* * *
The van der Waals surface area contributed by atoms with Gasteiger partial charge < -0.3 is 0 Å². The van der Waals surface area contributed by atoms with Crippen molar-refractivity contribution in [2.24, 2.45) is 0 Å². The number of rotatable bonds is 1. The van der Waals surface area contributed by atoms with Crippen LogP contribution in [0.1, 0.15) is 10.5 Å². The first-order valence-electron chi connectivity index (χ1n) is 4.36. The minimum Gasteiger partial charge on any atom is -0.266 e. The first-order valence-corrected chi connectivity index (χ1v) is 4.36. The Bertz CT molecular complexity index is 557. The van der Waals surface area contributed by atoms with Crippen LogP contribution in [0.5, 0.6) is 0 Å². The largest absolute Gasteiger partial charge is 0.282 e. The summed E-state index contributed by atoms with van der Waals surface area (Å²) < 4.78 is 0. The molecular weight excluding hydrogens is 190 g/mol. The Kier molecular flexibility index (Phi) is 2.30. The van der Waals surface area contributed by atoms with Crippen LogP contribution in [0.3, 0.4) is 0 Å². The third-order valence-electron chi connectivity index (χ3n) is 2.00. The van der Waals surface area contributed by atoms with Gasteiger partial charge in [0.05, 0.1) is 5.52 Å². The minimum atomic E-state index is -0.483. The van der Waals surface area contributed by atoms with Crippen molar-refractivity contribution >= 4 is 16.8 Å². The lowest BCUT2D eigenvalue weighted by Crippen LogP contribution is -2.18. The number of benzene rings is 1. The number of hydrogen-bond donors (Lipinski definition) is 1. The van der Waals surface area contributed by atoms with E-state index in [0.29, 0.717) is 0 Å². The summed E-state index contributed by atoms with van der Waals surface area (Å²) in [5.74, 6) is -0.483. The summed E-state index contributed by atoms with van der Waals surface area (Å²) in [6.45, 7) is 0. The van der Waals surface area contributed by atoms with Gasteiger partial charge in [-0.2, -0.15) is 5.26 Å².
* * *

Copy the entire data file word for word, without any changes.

The van der Waals surface area contributed by atoms with Gasteiger partial charge < -0.3 is 0 Å². The van der Waals surface area contributed by atoms with Crippen molar-refractivity contribution in [2.24, 2.45) is 0 Å². The number of rotatable bonds is 1. The van der Waals surface area contributed by atoms with Crippen LogP contribution in [0.1, 0.15) is 10.5 Å². The first-order valence-electron chi connectivity index (χ1n) is 4.36. The minimum Gasteiger partial charge on any atom is -0.266 e. The first-order valence-corrected chi connectivity index (χ1v) is 4.36. The Bertz CT molecular complexity index is 557. The van der Waals surface area contributed by atoms with Crippen LogP contribution in [0.5, 0.6) is 0 Å². The largest absolute Gasteiger partial charge is 0.282 e. The summed E-state index contributed by atoms with van der Waals surface area (Å²) < 4.78 is 0. The molecular weight excluding hydrogens is 190 g/mol. The Kier molecular flexibility index (Phi) is 2.30. The van der Waals surface area contributed by atoms with Crippen LogP contribution in [0.3, 0.4) is 0 Å². The third-order valence-electron chi connectivity index (χ3n) is 2.00. The van der Waals surface area contributed by atoms with Gasteiger partial charge in [0.05, 0.1) is 5.52 Å². The minimum atomic E-state index is -0.483. The van der Waals surface area contributed by atoms with Crippen molar-refractivity contribution >= 4 is 16.8 Å². The lowest BCUT2D eigenvalue weighted by Crippen LogP contribution is -2.18. The number of benzene rings is 1. The number of hydrogen-bond donors (Lipinski definition) is 1. The van der Waals surface area contributed by atoms with E-state index in [0.29, 0.717) is 0 Å². The summed E-state index contributed by atoms with van der Waals surface area (Å²) in [5.74, 6) is -0.483. The summed E-state index contributed by atoms with van der Waals surface area (Å²) in [6.45, 7) is 0. The van der Waals surface area contributed by atoms with Gasteiger partial charge in [-0.2, -0.15) is 5.26 Å².